Step Sequencer

The original instrument featured a sequencer that could be used either in real-time by playing passages into it live, or in step-time, by entering notes one-by-one. The real-time mode was honestly pretty wonky, and if you're used to a modern DAW, let's just say you likely wouldn't find it very useful. With that in mind, we made the decision to implement Elka-X's sequencer strictly as a step sequencer. The good news is that Elka X's sequencer is powerful, easy to use, DAW project syncable, and a heck of a lot of fun.

Step Sequencer Structure

The Step Sequencer consists of four individual monophonic sequences, each with a user-definable length of up to 128 steps. Sequence playback can be assigned either to the lower or upper layer.

Each stored Elka-X patch contains its own four sequences which are stored with the patch.


Main Sequence Controls

Step buttons and display- Each click of these buttons increments the current sequence step down or up respectively. Hold the mouse button down to move quickly through steps. We don't need yer dang carpal tunnel syndrome lawsuit, pal!

Note display- This display indicates the MIDI note of the current step. To change the note, click the Rec/Edit button and play a new note on a MIDI/USB controller, or click the display and choose a note from the popup menu.

Seq Enable 1/2/3/4- These serve double-duty; in normal mode these toggle each of the four sequences on on and off. When record mode is enabled, they select which sequence is currently being edited; the active sequencer button will flash.

Seq Assign- Chooses whether the sequencer controls the Upper or Lower layer. Since the Keyboard section Single setting always plays the Upper layer, Sequence Assign defaults to the Upper position. As a result, the Keyboard mode needs to be set to Double or Split for the step sequencer to play the Lower layer. (Keep in mind that the Panel Control Utility button make it easy to move sounds back and forth from the Upper to Lower layer and vice-versa.)

Rate- Sets the sequence playback speed. The LED flashes to indicate the current rate.

Sync- Engaging the Sync button locks the sequencer timing to master tempo. When engaged, the Rate knob snaps to note values ranging from 1/64th note triplet to 8 beats. Sync mode locks to the tempo in the top toolbar when using the Elka-X standalone version or the current project tempo when the plug-in version is used in a DAW.

Gate- Globally sets the length of sequencer notes. A setting of 50% equals half the length of a step. Note that the Gate setting directly interacts with filter and amplifier decay and release settings, so you may need to fine-tune these for desired results.

Sequence Enable 1/2/3/4- These serve double duty:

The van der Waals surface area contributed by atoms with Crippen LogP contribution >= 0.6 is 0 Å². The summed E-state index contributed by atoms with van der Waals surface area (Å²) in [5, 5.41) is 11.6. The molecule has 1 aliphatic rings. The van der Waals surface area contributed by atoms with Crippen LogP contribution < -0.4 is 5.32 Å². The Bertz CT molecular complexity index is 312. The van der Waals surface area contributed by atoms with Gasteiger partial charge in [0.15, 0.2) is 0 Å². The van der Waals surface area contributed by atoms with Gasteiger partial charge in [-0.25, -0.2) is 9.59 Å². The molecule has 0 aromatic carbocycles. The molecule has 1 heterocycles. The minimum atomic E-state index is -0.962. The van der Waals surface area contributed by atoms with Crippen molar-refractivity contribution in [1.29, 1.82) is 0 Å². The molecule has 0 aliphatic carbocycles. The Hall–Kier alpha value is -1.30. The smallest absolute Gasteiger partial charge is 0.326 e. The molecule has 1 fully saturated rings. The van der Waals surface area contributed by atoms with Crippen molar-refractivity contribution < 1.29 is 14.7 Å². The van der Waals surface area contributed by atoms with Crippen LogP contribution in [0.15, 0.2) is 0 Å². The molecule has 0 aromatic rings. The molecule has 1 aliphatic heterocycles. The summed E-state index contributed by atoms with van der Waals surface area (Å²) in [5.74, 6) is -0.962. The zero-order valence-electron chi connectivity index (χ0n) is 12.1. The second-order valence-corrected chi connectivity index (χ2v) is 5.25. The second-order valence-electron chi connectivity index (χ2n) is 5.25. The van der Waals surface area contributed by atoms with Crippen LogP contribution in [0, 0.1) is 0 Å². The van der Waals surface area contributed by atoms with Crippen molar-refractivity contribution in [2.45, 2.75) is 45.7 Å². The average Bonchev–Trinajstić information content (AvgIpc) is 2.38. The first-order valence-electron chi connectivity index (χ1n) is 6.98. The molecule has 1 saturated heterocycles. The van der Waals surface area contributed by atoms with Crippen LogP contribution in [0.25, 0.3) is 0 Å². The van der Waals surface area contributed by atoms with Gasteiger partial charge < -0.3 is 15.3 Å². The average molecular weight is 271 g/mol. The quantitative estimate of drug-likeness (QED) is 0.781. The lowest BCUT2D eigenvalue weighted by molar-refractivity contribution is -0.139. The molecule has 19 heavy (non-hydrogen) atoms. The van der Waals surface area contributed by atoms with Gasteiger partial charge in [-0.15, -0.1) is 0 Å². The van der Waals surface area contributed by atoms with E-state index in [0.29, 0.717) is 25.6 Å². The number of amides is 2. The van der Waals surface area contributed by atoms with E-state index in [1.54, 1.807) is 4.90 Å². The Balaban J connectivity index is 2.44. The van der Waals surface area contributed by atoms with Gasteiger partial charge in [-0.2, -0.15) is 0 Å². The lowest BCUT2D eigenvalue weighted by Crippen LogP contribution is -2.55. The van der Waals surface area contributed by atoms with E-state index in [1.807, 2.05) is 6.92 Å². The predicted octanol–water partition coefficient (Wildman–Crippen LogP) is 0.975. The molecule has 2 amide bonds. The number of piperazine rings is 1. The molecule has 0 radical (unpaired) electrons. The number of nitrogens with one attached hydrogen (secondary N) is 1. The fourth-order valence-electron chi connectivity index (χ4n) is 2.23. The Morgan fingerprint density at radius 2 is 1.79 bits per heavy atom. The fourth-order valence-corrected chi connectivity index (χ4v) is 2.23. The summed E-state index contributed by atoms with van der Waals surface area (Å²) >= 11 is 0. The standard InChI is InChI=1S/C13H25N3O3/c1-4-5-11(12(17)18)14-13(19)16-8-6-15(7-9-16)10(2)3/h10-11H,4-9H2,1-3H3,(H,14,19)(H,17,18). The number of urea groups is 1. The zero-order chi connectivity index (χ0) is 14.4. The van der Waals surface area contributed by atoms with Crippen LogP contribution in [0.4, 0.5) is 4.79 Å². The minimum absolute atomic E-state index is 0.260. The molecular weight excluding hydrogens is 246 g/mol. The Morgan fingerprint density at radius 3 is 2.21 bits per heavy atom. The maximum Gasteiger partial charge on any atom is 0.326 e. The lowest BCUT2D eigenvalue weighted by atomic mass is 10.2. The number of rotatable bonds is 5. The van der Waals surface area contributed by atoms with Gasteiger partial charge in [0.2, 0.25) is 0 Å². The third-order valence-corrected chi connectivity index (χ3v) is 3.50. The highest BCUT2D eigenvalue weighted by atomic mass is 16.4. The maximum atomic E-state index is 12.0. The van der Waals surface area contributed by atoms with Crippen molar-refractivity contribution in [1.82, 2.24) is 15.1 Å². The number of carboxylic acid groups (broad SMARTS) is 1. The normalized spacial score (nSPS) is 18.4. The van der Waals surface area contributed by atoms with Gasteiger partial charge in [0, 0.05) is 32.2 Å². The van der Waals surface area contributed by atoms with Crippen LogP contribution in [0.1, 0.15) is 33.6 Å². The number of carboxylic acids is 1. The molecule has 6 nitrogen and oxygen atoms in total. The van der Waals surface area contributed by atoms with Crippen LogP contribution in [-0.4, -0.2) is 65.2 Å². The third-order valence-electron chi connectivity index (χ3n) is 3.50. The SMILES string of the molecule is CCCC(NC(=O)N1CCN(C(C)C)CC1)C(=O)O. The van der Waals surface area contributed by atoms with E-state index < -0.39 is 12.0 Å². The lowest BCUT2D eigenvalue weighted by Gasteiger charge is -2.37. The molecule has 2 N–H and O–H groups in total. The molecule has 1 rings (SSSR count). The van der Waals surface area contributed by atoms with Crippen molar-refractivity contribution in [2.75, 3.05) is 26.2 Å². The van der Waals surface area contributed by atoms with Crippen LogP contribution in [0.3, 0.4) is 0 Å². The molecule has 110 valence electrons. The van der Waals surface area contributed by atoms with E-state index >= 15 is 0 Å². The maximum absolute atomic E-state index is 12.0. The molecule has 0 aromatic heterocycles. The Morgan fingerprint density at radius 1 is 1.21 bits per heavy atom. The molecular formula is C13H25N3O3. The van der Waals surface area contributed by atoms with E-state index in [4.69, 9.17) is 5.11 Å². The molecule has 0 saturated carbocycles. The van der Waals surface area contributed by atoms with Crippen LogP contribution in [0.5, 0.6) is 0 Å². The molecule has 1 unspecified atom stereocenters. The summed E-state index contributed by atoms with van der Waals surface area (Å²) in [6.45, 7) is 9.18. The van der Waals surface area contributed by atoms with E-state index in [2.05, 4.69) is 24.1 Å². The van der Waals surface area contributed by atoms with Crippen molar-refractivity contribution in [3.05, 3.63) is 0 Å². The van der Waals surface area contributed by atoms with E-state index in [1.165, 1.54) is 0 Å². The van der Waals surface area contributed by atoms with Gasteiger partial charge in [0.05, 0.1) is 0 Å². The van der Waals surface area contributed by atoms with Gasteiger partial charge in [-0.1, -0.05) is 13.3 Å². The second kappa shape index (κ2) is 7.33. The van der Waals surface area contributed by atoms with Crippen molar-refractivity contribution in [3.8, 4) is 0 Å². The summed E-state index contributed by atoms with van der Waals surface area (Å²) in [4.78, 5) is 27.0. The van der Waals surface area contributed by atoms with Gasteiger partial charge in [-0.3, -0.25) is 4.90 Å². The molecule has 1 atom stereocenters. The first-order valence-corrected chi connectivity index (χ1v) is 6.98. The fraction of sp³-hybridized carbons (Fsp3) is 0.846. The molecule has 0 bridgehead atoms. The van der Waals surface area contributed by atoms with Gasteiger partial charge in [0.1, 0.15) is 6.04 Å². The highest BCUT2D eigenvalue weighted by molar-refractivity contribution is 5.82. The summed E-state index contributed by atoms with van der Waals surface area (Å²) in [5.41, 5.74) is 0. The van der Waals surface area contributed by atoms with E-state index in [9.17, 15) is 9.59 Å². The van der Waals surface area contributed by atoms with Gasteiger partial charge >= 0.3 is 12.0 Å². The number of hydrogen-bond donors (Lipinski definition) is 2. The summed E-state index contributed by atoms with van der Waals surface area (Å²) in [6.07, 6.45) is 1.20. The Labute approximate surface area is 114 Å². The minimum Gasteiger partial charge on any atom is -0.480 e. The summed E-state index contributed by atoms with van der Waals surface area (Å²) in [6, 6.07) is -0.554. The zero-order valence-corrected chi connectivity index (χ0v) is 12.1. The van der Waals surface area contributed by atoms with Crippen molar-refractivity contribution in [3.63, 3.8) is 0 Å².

In playback mode (Rec/Edit off), these toggle the four sequences on and off. The four sequences can be enabled individually, or in any simultaneous combination.

When Rec/Edit mode is enabled, these select which sequence is currently being recorded to or edited. Only one Sequence Enable button can be active when in Rec/Edit mode. When starting with all sequences blank (i.e., a blank patch), Sequence Enable button 1 will be active when the Rec/Edit is pressed. At all other times, Elka-X defaults to the most recently recorded to or edited sequence #.

Sequence Assign Upper/Lower- This sets which layer plays sequence data.

A note about Upper/Lower sequence playback:

You may be wondering, "Why can't I play back different sequences on different layers at the same time?" This was actually our original intention, but once we started unpacking the inevitable "what happens if the user does this?" questions, it became clear that the logistics of playing back two or more sequences to different layers - particularly how to handle multiple sequences in Split keyboard mode along with the Key and Transpose modes - was going to be complicated, hard-to-use, and confusing. With that in mind, we decided to stick with the much-easier-to-implement-and-understand sequence-plays-a-single-layer configuration. Surely you have at least one hand to play the darn keyboard with!

Sequence Edit Controls

Besides the Record/Edit button itself, the following buttons are only active when record mode is engaged.

Record/Edit- Toggles the record/edit mode on or off for the currently selected sequence.

Insert Step- Adds a sequence step before the currently selected step number and shifts all following steps forward; the new step will contain rest (indicated by a dash in the Note display).

Delete Step- Removes the currently selected step number and shifts all existing following steps back.

Add Step- Adds a sequence step following the very last step in the current sequence.

Rest- Makes the current sequence step rest, i.e. no note sounds. The Note display will show a dash ( – ) for the current step. To revert the a rest step back to a standard note, simply enter a note while on the step while in Record/Edit mode.